What’s That You Heard?
Sound Wave vs. Laser Therapy
Without any prior physics knowledge of sound wave vs. laser therapy technologies, most people may be likely to intuitively assume that laser therapy is more effective than sound therapy to treat animals. Light travels faster than sound, plus a “laser” just sounds more tangible than a sound wave, therefore it works better, right?
Actually, this is false. Laser therapy uses light energy that pierces the skin and penetrates superficial blood cells with the goal of improving blood flow through a process loosely known as ‘photobiomodulation’. On the contrary, a shock wave is a high energy, focused acoustic pressure impulse that not only stimulates the development of new blood vessels, but also can reverse inflammation and stimulate the growth of proteins that support optimal healing in bone (osteogenesis) and soft tissue (angiogenesis).
The light energy used in laser therapy technology is not designed to optimize energy delivery to a focused location. When used in treatment, a significant amount of the laser energy dissipates before it is able to reach deep tissue. Approximately seventy percent of the energy is lost during treatment, resulting in only about thirty percent of the energy actually reaching the treatment area, and the deeper the desired treatment point, the more energy is lost. Laser therapy is only an effective treatment for penetration depths of up to two centimeters because a majority of the light is lost at the surface due to energy absorption. Laser therapy is only beneficial for treating acute wounds and as an adjunct to rehab. Clinical studies have also shown that 5-15 laser therapy treatments are necessary to see improvement, which is a whopping five times the number of shock wave treatments needed to provide long-lasting improvement.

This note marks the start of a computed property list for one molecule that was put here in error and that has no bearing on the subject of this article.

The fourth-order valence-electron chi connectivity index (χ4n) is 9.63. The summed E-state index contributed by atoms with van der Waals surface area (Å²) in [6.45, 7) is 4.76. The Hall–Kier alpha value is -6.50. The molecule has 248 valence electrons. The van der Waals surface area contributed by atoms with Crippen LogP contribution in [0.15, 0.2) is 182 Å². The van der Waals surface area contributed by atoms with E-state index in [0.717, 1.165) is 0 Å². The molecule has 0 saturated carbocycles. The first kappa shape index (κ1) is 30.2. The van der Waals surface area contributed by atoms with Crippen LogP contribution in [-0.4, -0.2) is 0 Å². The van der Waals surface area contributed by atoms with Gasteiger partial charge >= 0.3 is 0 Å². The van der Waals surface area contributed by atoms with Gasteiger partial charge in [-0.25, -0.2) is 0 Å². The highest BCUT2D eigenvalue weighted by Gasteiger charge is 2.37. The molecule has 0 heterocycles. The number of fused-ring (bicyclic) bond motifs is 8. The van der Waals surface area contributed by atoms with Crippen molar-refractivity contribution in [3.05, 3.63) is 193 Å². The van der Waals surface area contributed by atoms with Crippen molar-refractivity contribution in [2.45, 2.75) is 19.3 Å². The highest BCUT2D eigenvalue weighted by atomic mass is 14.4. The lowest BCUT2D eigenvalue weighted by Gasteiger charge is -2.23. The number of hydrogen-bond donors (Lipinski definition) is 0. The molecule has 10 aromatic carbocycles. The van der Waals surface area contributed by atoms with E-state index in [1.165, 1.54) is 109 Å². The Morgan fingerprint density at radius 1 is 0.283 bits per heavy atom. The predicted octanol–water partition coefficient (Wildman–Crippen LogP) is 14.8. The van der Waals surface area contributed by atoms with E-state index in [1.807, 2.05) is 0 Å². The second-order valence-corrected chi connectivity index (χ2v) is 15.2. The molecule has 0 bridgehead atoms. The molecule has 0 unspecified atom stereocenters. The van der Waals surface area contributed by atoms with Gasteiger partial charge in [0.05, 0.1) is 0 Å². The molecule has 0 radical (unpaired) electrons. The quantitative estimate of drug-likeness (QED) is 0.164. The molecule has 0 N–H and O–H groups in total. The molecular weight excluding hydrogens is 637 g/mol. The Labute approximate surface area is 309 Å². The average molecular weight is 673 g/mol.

As opposed to laser therapy, sound wave/ shock wave healing technology is designed to generate focused energy that is successfully delivered to the treatment area. VersaTron and ProPulse shock wave healing technology can provide focused energy up to eleven centimeters in veterinary patients. Since energy can be delivered to a large focal volume at a significant penetration depth, it is the ideal technology for treating orthopedic conditions including superficial indications, bone healing, tendon/ligament healing, osteoarthritis, and chronic wounds. Clinical studies have shown that only 1-3 treatments spaced two-to-three weeks apart provide long-lasting treatment, which is significantly less than the number of treatments necessary for successful laser therapy.
Shock wave therapy has continuously proven to be a more effective form of treatment than laser therapy. Compared to laser therapy, sound wave therapy generates higher energy, allows for deeper penetration, has expanded uses, offers longer-term improvement, requires less treatment, and is overall proven to be more effective. Sounds like sound is the better option after all!